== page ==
U.S. Foreign Policy Confusion

U.S. policy toward Israel and the Muslim world appears dangerously confused – “dangerously so” because the absence of a clear message makes Washington look pathetic and disoriented, even as it sends unpredictable messages in all directions and invites adversaries to pick on a weak-looking superpower.

Washington has reportedly decided in recent days to give F-16s to Egypt and replenish the bombs Israel just used to kill over 180 Palestinians in Gaza. Arming Egypt with offensive arms and delivering them the very day Israel plans to hold elections, as War Sclerotic noted, seems pretty clearly designed to warn Netanyahu against further warmongering; replenishing the arms he just used to slaughter more Gazans clearly sends exactly the opposite message – that he has a blank check for not just warmongering but actually going to war, at his personal convenience, regardless of how harmful it may be either to U.S. national security or the long-term prospects of the Israeli people.

Muslim Brotherhood or not, at the moment Cairo represents a force for stability in the Mideast, in contrast to Tel Aviv’s militant bullying of every state that takes an independent stance and Tehran’s combination of cautious but inflammatory arming of its allies and advocacy of a restructured international system. So Obama signals on Israel’s election day that he finds Cairo’s foreign policy more consistent with the national interests of the U.S. than Israel’s. This seems to be a far more subtle message than we are accustomed to getting from Obama, not to mention anyone else in Washington. Unfortunately, its message is erased by the encouragement Washington simultaneously gave to Israeli insistence, once again, on solving all problems with brutal force.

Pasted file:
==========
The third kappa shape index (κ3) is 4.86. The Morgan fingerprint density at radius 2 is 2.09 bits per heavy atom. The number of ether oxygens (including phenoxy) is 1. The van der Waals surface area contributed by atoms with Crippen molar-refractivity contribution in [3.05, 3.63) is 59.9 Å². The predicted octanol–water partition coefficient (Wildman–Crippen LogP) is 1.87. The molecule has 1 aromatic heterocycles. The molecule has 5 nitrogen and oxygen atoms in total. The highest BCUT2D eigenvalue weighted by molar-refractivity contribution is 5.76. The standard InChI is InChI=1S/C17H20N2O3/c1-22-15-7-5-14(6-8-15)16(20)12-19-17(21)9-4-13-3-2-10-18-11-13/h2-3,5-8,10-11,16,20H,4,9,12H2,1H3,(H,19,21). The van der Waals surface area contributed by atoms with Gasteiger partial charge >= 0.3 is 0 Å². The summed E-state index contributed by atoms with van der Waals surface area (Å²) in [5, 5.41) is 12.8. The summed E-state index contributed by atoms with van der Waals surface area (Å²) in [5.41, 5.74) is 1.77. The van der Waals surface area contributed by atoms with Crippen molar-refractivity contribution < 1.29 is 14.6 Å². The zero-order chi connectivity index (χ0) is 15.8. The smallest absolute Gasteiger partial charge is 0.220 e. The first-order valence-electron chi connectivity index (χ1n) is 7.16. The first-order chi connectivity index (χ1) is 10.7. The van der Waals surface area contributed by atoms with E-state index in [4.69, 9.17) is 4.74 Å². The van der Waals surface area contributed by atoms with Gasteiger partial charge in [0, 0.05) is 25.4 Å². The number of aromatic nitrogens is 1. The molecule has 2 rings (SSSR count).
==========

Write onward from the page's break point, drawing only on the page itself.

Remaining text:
Furthering this self-contradictory mish-mash, the State Department responded to Israel’s most recent expansion of illegal housing in the conquered West Bank colony by stating it is “deeply disappointed that Israel insists on continuing this pattern of provocative action” [Democracy Now 12/19/12].  Replenishing bombs dropped on cities to demonstrate our “deep disappointment” in another country’s “provocative action.” That’ll teach those Likudnik provocateurs a thing or two!

Whatever lessons the provocateurs learn, there is a side effect of Washington’s confused policy toward Israel: contradictory policies implemented at breakneck speed looks like utter confusion, and confusion equals weakness. The inability of the Obama Administration to give even the superficial appearance of a consistent policy toward Israeli “provocations” [the Administration’s word, note you!] constitutes an open invitation to all adversaries, who cannot but see Washington as very easily confused.

Replenishing Israel’s bombs as fast as they are dropped on helpless Palestinians sends confirmation that he can still bully Obama and get away with it, indeed get rewarded for it. Expect a surge of Israeli militarism over the next four years. If you enjoyed the Iraq war and the Afghan war, you will no doubt find Obama’s second administration quite pleasant.

If a long-term logic consistent with U.S. national security exists to explain what appear to be two Mideast policy mutually contradictory examples of shooting from the hip, I’d like to hear it. At the moment, it looks more like the collapse of a reasoned foreign policy toward the Mideast. With reelection in his pocket, Obama has no excuse for looking so panicked.


Further evidence of the Obama Administration’s confused Mideast policy requires going back no further than…Libya:

Ray McGovern on Consortium News


On the other hand…

Another view is possible. The above article reviews some of the “confusion” evident in the public record. But analysis of the private record, based on various “revelations” and some hard logic, suggests a possible alternative interpretation of U.S. foreign policy that is much more sophisticated. Perhaps the best elucidation of this alternative view so far is given by Ira Chenus.


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